Posts Tagged ‘PRT’

Personal Rapid Transit News (September 2013)

Monday, September 2nd, 2013

Breaking news related to automated transit networks (ATN – an umbrella term for personal rapid transit (PRT) and group rapid transit (GRT) systems, also known as podcars), along with links where available. Reader beware: we publish links to articles that appear to be newsworthy, without concern as to whether or not they are for or against PRT and without checking their sources. Comment directly on the original article, not here.

news_mtown7Princeton Kills Personal Rapid Transit, Dinky Heavy Rail Extension Plans

Princeton Council heard testimony at their September 9 meeting from Kevin Wilkes, the Chair of the Alexander Street / University Place Transit Task Force. He reported that the possibility of a heavy rail extension of the Dinky Line to take it up to Palmer Square is no longer being considered. Use of Personal Rapid Transit (PRT) technology has also been excluded from further discussion. Read more…

news_amritsar3Much-hyped Pod transit system for Amritsar may get scrapped

CHANDIGARH: Punjab government is likely to scrap the much-hyped personal rapid transport (PRT) system planned for making travel easier for visitors in the walled city area of Amritsar. Even though the move follows questions over financial viability of the project, it coincides with the decision to introduce Bus Rapid Transit System (BRTS) for the Holy City. Read more…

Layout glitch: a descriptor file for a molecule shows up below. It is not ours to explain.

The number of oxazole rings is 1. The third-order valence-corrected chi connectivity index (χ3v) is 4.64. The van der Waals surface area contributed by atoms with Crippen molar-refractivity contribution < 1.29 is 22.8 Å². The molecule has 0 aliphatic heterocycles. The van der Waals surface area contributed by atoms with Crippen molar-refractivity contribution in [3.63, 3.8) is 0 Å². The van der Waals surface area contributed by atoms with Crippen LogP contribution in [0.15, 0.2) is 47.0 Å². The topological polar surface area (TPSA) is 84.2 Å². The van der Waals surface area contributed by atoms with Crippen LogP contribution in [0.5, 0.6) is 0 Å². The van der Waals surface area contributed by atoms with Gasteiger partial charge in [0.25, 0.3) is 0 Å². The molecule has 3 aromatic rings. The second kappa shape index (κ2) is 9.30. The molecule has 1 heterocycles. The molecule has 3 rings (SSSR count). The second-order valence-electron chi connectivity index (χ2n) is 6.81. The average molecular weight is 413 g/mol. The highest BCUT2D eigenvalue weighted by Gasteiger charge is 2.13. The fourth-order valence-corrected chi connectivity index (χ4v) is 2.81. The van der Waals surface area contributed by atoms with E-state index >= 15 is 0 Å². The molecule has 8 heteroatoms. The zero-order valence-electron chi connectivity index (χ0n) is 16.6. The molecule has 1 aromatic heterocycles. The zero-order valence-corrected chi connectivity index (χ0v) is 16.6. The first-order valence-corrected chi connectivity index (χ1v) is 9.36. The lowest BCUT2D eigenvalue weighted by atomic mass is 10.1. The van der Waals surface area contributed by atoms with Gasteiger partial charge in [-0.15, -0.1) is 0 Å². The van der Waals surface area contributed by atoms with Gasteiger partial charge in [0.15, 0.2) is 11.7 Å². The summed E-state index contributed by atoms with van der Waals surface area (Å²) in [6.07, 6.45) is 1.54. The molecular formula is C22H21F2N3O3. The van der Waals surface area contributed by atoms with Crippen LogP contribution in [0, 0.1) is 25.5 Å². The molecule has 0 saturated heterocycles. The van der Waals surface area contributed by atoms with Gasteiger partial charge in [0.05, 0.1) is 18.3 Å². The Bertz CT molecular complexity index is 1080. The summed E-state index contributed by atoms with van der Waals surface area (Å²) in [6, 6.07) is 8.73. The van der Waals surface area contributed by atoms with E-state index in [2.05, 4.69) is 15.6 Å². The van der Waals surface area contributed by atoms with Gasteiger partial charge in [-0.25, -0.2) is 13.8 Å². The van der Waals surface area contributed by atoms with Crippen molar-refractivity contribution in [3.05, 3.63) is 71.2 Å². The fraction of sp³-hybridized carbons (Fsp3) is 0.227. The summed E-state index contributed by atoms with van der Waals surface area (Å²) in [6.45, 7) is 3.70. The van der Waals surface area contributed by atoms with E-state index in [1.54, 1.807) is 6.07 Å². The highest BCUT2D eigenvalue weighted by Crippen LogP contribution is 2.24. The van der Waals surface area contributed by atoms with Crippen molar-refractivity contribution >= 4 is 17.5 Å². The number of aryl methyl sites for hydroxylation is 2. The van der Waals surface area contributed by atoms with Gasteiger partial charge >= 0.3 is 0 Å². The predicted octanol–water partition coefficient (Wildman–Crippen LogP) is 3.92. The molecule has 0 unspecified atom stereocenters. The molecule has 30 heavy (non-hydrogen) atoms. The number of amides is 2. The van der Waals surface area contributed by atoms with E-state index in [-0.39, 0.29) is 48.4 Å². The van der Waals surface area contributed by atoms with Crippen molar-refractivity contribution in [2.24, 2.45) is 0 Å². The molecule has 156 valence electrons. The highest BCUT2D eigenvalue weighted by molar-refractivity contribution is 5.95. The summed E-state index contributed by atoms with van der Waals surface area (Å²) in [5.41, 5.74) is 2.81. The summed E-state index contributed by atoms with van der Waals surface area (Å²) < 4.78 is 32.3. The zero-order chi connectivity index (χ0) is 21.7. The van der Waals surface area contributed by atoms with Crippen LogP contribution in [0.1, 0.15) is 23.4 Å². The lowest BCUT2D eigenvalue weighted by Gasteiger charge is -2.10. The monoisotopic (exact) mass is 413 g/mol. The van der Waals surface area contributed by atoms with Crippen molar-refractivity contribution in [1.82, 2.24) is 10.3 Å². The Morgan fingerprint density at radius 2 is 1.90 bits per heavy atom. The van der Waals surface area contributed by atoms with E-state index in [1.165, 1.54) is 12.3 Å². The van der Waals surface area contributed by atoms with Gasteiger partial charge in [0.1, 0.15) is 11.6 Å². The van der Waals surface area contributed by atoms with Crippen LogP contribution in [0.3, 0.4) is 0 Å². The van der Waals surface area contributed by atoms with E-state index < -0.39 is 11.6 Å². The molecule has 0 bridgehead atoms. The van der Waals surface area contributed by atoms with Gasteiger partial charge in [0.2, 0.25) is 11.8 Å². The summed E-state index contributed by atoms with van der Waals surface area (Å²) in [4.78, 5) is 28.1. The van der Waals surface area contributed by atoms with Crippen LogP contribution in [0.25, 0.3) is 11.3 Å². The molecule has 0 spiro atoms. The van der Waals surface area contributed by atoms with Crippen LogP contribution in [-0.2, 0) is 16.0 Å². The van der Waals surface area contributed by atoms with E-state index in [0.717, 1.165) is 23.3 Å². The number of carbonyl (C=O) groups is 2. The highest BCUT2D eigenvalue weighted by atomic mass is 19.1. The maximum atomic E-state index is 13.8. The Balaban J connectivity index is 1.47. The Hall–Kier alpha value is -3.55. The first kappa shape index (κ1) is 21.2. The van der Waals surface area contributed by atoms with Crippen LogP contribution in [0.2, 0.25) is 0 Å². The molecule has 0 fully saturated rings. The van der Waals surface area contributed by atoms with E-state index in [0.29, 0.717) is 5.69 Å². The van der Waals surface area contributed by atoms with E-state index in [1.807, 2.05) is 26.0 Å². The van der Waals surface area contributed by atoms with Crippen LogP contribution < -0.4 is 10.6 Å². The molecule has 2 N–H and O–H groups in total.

news_kaspSILICON WHISPERS

Early this month, the Silicon Valley community of Mountainview heard again about podcar options.  The mayor of several years ago took interest in modern, networked transit as a way for his town to grow gracefully. Read more…

news_skytran14SkyTran @ NASA on BBC Horizon

This BBC video looks at cutting edge technology that has the potential to shake up our lives, our homes, the world in the decades ahead. It focuses on NASA Ames’ work with Skytran.

Link to Youtube Video
news_sunch6

Auditor faults selection of POSCO for Suncheon PRT

In a story by the South Korea broadcaster MBC reported in May, the Jeollanam-do (South Jeolla) provincial government announced that the Board of Audit and Inspection (BAI) had completed a review of how POSCO, maker of the Vectus PRT system, was chosen in 2009 as Suncheon’s main partner on the personal rapid transit project. Read more…

news_ostLongmont entrepreneur has tubular vision on future of transportation